Brenna Rangott: She talked a lot about Tsalal station being shot in a very similar way to the hotel in The Shining. That was part of it. You can’t get away from the references to The Silence of the Lambs. People are going to make those associations no matter what. And there’s the episode where she’s questioning Peter Prior and saying, “Ask the question, ask the question.” It’s that real flip on, on what Hannibal was doing to her. It’s a very obvious reference. There was lots of talk about The Thing as far as atmosphere. And so Tsalal Station is the hotel in The Shining.

Matt Chesse: In episode one they come into Tsalal Station when Danvers (Jodie Foster) arrives and she kicks the shit out of the malfunctioning DVD player that’s playing…

Mags Arnold: Ferris Bueller’s Day Off. 

Matt Chesse: Yeah, playing Ferris Bueller. But there’s a copy of The Thing prominently featured on the shelf. We had to find the take where you could read the title best because it was obvious that Issa had dropped that in. I think it’s cool to own that and not cover it up. Do the homage.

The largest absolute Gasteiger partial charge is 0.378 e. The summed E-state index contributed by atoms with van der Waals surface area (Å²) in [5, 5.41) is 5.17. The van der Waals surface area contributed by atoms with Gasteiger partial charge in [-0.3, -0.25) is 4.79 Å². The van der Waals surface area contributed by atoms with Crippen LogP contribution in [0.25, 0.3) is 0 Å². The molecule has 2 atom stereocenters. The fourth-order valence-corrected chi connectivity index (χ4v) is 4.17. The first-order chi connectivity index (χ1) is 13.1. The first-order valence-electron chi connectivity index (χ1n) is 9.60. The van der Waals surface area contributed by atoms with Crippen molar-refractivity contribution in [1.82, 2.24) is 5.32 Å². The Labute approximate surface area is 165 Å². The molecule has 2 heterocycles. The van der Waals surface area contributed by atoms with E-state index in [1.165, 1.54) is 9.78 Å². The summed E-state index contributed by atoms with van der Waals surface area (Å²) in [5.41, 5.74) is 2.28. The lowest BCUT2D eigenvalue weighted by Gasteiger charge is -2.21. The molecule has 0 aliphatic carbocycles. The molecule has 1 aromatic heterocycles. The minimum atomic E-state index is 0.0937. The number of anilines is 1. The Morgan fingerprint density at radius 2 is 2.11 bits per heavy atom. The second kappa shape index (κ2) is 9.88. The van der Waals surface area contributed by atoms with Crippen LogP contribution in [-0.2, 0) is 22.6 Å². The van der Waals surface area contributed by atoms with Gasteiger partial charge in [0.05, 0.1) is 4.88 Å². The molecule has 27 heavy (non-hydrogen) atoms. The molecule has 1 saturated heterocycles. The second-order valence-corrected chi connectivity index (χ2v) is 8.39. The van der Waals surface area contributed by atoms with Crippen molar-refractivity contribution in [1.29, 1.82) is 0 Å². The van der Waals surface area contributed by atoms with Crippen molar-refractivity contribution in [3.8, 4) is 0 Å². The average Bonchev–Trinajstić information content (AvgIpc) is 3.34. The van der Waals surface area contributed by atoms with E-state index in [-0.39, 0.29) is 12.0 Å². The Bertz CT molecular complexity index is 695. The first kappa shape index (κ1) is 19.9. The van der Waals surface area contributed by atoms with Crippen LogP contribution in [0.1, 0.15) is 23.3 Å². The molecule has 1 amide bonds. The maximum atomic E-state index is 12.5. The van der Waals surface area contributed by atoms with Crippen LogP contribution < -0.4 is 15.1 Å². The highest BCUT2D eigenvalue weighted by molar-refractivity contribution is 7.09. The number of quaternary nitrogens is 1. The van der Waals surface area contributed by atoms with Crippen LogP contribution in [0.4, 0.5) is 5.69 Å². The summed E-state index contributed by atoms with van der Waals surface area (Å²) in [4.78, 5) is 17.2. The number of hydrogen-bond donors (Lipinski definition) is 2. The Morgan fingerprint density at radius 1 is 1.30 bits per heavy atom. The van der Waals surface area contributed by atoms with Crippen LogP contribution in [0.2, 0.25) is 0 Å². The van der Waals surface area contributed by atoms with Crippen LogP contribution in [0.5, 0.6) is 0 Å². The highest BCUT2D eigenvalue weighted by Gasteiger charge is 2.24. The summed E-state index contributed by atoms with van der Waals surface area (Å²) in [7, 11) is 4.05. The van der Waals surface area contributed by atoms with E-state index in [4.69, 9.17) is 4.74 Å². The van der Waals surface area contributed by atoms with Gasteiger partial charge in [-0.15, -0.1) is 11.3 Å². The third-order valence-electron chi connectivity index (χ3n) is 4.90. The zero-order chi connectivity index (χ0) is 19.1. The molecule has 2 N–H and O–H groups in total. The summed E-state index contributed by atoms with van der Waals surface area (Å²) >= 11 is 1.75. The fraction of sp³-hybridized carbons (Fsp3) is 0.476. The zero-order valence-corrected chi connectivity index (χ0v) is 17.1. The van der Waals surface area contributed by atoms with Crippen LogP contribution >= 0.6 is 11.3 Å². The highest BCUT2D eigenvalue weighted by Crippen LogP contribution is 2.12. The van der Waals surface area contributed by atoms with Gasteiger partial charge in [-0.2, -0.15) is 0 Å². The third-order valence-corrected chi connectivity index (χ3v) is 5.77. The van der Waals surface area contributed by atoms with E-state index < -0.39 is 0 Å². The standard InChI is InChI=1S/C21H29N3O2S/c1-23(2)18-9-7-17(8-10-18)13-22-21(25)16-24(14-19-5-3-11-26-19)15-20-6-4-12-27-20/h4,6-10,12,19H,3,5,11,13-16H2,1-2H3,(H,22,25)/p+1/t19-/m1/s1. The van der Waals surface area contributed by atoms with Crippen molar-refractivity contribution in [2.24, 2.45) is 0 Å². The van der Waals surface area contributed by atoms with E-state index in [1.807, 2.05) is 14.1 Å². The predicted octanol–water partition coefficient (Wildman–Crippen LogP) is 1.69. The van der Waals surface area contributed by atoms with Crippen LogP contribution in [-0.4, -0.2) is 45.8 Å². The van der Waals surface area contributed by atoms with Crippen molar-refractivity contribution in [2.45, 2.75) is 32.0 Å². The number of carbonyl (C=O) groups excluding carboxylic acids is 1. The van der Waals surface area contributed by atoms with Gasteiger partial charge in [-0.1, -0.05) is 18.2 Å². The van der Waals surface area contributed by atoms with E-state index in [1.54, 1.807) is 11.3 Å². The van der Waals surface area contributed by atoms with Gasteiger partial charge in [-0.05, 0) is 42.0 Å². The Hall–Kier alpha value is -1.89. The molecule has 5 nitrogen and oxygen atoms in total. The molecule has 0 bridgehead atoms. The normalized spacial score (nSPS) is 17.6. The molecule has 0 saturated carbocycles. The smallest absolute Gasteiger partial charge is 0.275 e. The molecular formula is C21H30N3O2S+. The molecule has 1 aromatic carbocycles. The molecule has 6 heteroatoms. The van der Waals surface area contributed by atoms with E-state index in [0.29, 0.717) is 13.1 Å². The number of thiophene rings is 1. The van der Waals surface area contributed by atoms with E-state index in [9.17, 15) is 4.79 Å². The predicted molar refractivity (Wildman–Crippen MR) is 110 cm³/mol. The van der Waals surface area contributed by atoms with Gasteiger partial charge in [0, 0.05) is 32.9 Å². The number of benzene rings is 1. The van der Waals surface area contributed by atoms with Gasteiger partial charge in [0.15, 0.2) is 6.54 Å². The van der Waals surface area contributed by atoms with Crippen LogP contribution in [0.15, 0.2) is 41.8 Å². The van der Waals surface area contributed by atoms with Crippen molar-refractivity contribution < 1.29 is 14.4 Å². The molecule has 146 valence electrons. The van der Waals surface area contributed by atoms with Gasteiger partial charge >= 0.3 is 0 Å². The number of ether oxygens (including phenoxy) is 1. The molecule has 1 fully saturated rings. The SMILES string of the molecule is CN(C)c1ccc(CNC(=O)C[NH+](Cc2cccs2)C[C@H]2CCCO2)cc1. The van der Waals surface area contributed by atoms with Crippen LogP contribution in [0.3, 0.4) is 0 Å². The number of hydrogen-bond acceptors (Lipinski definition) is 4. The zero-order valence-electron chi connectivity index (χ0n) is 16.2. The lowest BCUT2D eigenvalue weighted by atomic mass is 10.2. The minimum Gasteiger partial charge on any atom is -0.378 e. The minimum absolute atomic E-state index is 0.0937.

I read that quickly. I was catching up with some things because I hadn’t spent a lot of time with Issa. All those references from the story, the pictures, the images, and the way that the camera approached the station, made me think about the mood or the music in the scenes. The station was looming in a way. It was a fixture there in the snow that reminded us of the station in The Thing. We were going over all that stuff. 

Issa wears her influences on her sleeve. She’s a huge movie and theater nerd. We were going out to see stuff. We got to see the Krzysztof Kieślowski Three Colors trilogy. While we were working, Issa was making time to discover stuff. She is very up on current films. So it’s great. We were talking about influences all the time. She’s got a huge appetite.

Mags Arnold: There were field trips, Matt. Lots of field trips. 

Matt Chesse: I love that. Usually, I’m running around doing my discovery by myself. But Issa was very game to do that too. We all were game to join in the freaky movie hunt.

MF: Did you go back and watch the first three seasons of True Detective, specifically the first one, because there are some callbacks and some tie-ins to that?

Mags Arnold: I watched season one and season three again before I started the job. I still haven’t watched season two. I don’t know why. I think I never got to it. I thought I’d watch season three because I heard it was better. Issa had talked about that to a certain extent, so I thought, “I’ll do that one and if I have time, I’ll go back to the other one.” I still haven’t watched season two.

Matt Chesse: I’m the same. 

Brenna Rangott: Me too.